TABC Just One Part of Domestic Minor Sex Trafficking Task Force

The Texas Alcoholic Beverage Commission is just one part of a larger group working to educate, as well as find the source, of sex trafficking in West Texas. The group is called the Domestic Minor Sex Trafficking Task Force.
By Monica Yantosh

LUBBOCK, TX -- The Texas Alcoholic Beverage Commission is just one part of a larger group working to educate, and work to find sources, of sex trafficking in West Texas. The group is called the Domestic Minor Sex Trafficking Task Force.

The task force first started as a Community Assessment Group and then evolved into a task force. This task force includes members of LPD, LSO, the Lubbock County Criminal District Attorneys Office, ICE, DEA, and Representative Frullo's office, among others.

"That was the original mission of the TABC, was to investigate organized crime," Captain Mark Menn with TABC said.

This change for them is a re-focusing, going from just dealing with licensing to also working to fight organized crime. That can include narcotic sales, money laundering, as well as sex trafficking.

TABC is a one part, working to find sources of organized crime within TABC licensed locations.

"We're a good resource for other law enforcement agencies when they need to find out if someone in a bar is engaging in organized crime, and then once a case is made against a person, then we can come in and cancel that permit, and take that source of illegal income out of the chain," Captain Menn said.

Another group involved is the Lubbock Rape Crisis Center, also called Voice of Hope.  They describe this has three phases, community awareness, educating professionals on signs of sexual assault, and building a regional resource center. A regional resource center would provide victims a place to go to receive treatment, something they said West Texas currently does not have.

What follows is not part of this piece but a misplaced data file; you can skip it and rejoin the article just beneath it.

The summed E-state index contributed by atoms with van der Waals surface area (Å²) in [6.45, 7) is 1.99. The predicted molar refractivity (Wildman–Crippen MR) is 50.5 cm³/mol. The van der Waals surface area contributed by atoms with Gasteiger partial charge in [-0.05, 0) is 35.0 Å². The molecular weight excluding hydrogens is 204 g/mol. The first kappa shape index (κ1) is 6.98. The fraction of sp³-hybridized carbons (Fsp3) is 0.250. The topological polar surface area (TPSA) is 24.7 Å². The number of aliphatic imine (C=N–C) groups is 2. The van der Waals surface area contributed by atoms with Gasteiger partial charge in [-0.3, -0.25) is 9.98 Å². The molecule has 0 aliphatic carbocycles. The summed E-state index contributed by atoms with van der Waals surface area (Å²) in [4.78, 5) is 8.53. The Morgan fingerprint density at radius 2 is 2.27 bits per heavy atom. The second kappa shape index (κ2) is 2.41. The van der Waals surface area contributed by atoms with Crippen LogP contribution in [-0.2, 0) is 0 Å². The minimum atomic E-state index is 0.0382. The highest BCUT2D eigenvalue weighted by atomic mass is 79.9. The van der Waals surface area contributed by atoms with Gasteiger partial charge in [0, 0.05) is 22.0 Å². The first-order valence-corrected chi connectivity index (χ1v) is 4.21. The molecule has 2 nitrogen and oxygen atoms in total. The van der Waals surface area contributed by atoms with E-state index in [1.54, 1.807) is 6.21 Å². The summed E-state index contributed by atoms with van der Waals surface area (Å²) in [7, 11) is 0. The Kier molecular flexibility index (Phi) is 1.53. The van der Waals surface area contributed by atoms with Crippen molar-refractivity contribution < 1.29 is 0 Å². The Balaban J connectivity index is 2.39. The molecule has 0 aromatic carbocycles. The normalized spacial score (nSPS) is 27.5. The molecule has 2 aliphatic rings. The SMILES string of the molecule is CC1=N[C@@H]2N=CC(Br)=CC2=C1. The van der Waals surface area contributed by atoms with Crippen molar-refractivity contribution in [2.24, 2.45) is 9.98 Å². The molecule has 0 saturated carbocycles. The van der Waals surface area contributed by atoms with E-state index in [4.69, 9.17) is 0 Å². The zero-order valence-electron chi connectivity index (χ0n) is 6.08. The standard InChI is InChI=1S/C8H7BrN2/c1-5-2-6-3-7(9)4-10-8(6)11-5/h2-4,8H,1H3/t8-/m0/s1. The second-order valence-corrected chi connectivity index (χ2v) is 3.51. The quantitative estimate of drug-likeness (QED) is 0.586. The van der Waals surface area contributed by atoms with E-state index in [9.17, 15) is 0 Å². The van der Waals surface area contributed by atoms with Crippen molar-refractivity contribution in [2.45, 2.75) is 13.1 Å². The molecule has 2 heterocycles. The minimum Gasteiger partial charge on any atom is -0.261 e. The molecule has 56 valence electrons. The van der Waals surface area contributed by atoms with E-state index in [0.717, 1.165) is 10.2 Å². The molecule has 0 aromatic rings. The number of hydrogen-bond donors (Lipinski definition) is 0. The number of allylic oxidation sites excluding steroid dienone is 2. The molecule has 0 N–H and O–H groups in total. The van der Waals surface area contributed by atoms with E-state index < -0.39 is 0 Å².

"The industry is so widespread that you have to hit it at every single angle, sex traffickers are very wise businessmen, and they're very savvy, and know how to hide, and so you have to hit it at every level, you can't just hit it at one level, and one agency cannot, there's no way one agency can address all of the issues, there's just so many issues," Leslie Timmons with Voice of Hope said.

They also provided KLBK with a list of District Court filing from September 1, 2012 to August 31, 2013 in regards to cases filed for trafficking of persons. In that time period, Lubbock County had 12 cases filed, while the state of Texas had a total of 49 cases filed. That means Lubbock County has about 25% of the filings during that period, something those with Voice of Hope said is about average annually.

Captain Menn said now, a lot of TABC's work, whether dealing with alcohol violations or looking for organized crime, has shifted undercover. "We're doing a lot more undercover and plainclothes work cause it's more effective in checking these violations, and it's also less disruptive to business, going undercover, there's no problems, everything's going the way it should, we leave, no body even knows we were there," Captain Menn said.

Voice of Hope has a list for anyone who wants to report a tip, connect with anti-trafficking services, or wants general or training information.

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